Why is Flash Banned in Commander?

Why is Flash Banned in Commander?

Jacob LacknerCommander

While Commander’s grassroots origins make it different from many other Magic formats, it still has a ban list like the rest of them. However, since Commander is not a competitive format with tournament data to back up banning certain cards, some players are unsure why certain offenders end up on the list. Today, we’re going to take a look at Flash and examine its history, why it’s banned in Commander and whether it would be safe to take it off the list. 

Flash is an Instant from 1996’s Mirage that puts a creature card from your hand onto the battlefield. Then, you have to pay the cost of that card minus two generic mana. If you don’t, that creature gets sacrificed.

Why Is Flash Banned in Commander?

At first glance, Flash might just seem like it can give a creature a convoluted version of…well…Flash! In fact, this is where the evergreen keyword gets its name. However, only part of Flash’s power comes from the fact that it lets you put a creature into play at Instant speed. 

More importantly, it allows you to abuse powerful creatures with abilities that trigger when they enter the battlefield or die. You can simply put them into play with Flash and neglect to pay its actual cost.

To fully understand why Flash is banned in Commander, we have to look at its broader history as a completely busted card in other formats. After all, Flash’s story as a broken card began way back in 1999, when Commander was but a twinkle in Sheldon Menery’s eye. 

That year, two cards from Urza’s Destiny made it clear that Flash was a serious problem: Academy Rector and Yawgmoth’s Bargain. You could Flash the Rector into play on turn two and sacrifice it. Then, when the Rector went to the graveyard you would grab your Bargain and put it directly on the battlefield. 

A turn two Bargain was pretty close to unbeatable. For the first time, it became clear that Flash was far too easy to abuse. 

Interestingly enough, the response to this combo was not banning Flash. Instead, they decided to issue a power level errata. In those days, when an old card suddenly became powerful because of new cards or a rule change, Wizards often responded by changing the text of the card instead of banning it. In 1999, Flash’s text was changed to: 

“Choose a creature card in your hand. You may pay its mana cost reduced by up to 2. If you do, put that card into play. If you don’t, put that card into your graveyard.”

In other words, Flash wouldn’t put the creature in play unless you paid its mana cost minus two generic mana. Otherwise, you effectively discard the card. 

This change remained in place until May 15th, 2007, when its original functionality was restored. By that point, the philosophy around cards becoming busted had shifted entirely toward banning. 

Just four days after its official functionality was restored, Flash broke the Legacy format at Grand Prix Columbus. Now, Flash could be combined with Protean Hulk for an instant-win combo — and this could be done on turn one with Legacy’s fast mana. 

When you Flash in the Hulk and let it die, you could search your library for any number of creatures with a mana value of six or less and put those creatures into play. This allowed you to easily construct multi-card combos that could win the game on the spot.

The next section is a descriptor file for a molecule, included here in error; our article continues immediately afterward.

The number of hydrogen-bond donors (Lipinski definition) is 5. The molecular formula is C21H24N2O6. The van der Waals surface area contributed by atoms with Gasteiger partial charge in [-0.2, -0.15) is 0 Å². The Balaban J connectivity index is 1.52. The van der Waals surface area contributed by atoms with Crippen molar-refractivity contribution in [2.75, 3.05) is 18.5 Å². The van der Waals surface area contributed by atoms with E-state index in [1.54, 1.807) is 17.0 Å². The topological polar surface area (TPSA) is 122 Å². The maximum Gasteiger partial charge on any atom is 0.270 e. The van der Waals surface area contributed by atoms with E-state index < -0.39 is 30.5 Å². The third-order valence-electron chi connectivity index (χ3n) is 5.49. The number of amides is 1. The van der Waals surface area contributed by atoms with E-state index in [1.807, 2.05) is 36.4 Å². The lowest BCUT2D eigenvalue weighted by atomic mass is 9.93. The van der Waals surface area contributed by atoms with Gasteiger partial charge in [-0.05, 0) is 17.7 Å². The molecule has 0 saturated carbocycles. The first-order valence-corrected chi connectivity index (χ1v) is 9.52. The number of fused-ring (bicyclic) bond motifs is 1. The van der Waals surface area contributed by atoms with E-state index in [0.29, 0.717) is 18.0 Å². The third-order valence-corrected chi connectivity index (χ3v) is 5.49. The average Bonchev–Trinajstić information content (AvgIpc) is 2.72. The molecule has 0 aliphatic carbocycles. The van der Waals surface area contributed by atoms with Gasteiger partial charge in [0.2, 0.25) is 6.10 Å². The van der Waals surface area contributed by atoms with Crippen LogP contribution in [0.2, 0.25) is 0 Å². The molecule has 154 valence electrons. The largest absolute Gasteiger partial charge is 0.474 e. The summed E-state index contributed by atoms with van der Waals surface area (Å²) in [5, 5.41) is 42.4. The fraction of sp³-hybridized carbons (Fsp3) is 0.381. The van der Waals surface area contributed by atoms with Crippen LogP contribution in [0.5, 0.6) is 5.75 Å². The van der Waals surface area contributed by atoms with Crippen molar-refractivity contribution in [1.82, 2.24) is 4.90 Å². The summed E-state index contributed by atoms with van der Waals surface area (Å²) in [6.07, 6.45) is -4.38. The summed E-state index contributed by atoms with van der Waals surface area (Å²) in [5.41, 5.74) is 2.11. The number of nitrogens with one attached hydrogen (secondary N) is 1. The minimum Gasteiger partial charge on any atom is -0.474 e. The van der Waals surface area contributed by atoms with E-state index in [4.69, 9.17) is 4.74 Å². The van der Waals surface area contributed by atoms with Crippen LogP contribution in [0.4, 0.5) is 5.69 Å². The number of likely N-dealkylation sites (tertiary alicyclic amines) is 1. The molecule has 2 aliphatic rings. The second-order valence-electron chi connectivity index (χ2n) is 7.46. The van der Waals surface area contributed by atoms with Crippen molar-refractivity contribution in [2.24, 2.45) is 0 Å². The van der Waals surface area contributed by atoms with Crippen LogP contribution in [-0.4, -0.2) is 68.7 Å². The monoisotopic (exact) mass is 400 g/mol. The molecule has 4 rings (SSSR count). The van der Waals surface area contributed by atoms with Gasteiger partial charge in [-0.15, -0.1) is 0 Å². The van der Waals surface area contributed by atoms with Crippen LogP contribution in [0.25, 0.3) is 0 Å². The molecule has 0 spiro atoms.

After Flashing in the Hulk and letting it die, you would search up Karmic Guide and Carrion Feeder. The Guide would reanimate the Hulk, which you would then sacrifice to Carrion Feeder to get another trigger. This time, you grabbed Kiki-Jiki, Mirror Breaker

From here, you would use Kiki-Jiki’s ability to Karmic Guide and sacrifice Kiki to Carrion Feeder in response, which you would then reanimate with the Guide’s ability. Kiki could then make another Karmic Guide, and you could keep the loop going until you had a million Karmic Guides to attack for lethal.

This is just one of the many combos that were possible in Flash Hulk decks. After its functionality was restored, Flash was legal for exactly one Legacy event before being banned in the format. It was also subsequently restricted in Vintage. 

However, it was not immediately banned in Commander! Instead, Protean Hulk got banned in 2008. So while the Flash Hulk combo was impossible, other Flash shenanigans were not. 

Then, in 2017, the Hulk was unbanned and Flash Hulk was once again possible in Commander. However, in 2020, Flash finally ended up on the ban list, breaking up the combo once again.

This ban was somewhat controversial, as it was banned as a result of the presence of Flash Hulk decks in cEDH (competitive EDH). People who play competitive Commander are a pretty small segment of the community, but the Flash Hulk combo was warping the format so much that something had to be done.

Should Flash Be Unbanned?

No, it shouldn’t. As we’ve seen in this article, Flash is very easy to abuse — and not just in competitive EDH. While combining it with Protean Hulk is the most busted thing of all, the fact it can be combined to great effect with virtually any card with a powerful death or enter the battlefield trigger is a serious problem, and one that would continually come up as new cards are printed. 

If Flash wasn’t banned, cards like Protean Hulk would have to be, just like it was between 2008 and 2017. And instead of banning a whole bunch of interesting creatures, it is better to simply ban Flash, which allows those cards to go off in the extreme early game.

End Step

That’s all for today. I’ll be back next week to discuss another card that is banned in Commander! You can hit me up on Twitter (@NizzahonMagic) for other cards you want to see in this series.